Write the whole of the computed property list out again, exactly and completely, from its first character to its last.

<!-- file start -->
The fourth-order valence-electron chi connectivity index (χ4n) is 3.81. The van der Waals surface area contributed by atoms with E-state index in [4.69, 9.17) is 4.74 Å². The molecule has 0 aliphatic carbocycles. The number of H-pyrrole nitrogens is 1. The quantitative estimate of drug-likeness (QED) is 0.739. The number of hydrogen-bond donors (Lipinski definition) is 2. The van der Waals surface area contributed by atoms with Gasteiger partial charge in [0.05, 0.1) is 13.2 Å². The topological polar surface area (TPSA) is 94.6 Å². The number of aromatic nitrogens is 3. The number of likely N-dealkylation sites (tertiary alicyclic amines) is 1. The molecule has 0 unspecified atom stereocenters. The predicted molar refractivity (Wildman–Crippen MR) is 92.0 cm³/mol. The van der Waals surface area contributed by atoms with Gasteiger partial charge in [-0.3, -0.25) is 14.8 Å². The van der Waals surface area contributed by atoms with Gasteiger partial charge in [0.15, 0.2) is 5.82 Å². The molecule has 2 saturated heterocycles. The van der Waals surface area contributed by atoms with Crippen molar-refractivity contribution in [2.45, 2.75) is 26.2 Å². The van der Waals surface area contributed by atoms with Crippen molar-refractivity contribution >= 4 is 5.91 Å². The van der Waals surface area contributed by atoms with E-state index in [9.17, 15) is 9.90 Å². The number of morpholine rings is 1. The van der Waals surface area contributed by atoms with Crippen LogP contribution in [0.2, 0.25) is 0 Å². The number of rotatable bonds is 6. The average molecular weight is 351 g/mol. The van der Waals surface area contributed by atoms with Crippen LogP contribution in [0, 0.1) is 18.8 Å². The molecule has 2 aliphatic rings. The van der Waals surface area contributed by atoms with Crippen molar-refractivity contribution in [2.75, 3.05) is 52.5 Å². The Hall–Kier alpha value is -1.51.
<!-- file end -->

The fourth-order valence-electron chi connectivity index (χ4n) is 3.81. The van der Waals surface area contributed by atoms with E-state index in [4.69, 9.17) is 4.74 Å². The molecule has 0 aliphatic carbocycles. The number of H-pyrrole nitrogens is 1. The quantitative estimate of drug-likeness (QED) is 0.739. The number of hydrogen-bond donors (Lipinski definition) is 2. The van der Waals surface area contributed by atoms with Gasteiger partial charge in [0.05, 0.1) is 13.2 Å². The topological polar surface area (TPSA) is 94.6 Å². The number of aromatic nitrogens is 3. The number of likely N-dealkylation sites (tertiary alicyclic amines) is 1. The molecule has 0 unspecified atom stereocenters. The predicted molar refractivity (Wildman–Crippen MR) is 92.0 cm³/mol. The van der Waals surface area contributed by atoms with Gasteiger partial charge in [-0.3, -0.25) is 14.8 Å². The van der Waals surface area contributed by atoms with Gasteiger partial charge in [0.15, 0.2) is 5.82 Å². The molecule has 2 saturated heterocycles. The van der Waals surface area contributed by atoms with Crippen molar-refractivity contribution in [2.45, 2.75) is 26.2 Å². The van der Waals surface area contributed by atoms with Crippen molar-refractivity contribution >= 4 is 5.91 Å². The van der Waals surface area contributed by atoms with E-state index in [9.17, 15) is 9.90 Å². The number of morpholine rings is 1. The van der Waals surface area contributed by atoms with Crippen LogP contribution in [0.2, 0.25) is 0 Å². The number of rotatable bonds is 6. The average molecular weight is 351 g/mol. The van der Waals surface area contributed by atoms with Crippen LogP contribution in [0, 0.1) is 18.8 Å². The molecule has 2 aliphatic rings. The van der Waals surface area contributed by atoms with Crippen molar-refractivity contribution in [2.75, 3.05) is 52.5 Å². The Hall–Kier alpha value is -1.51.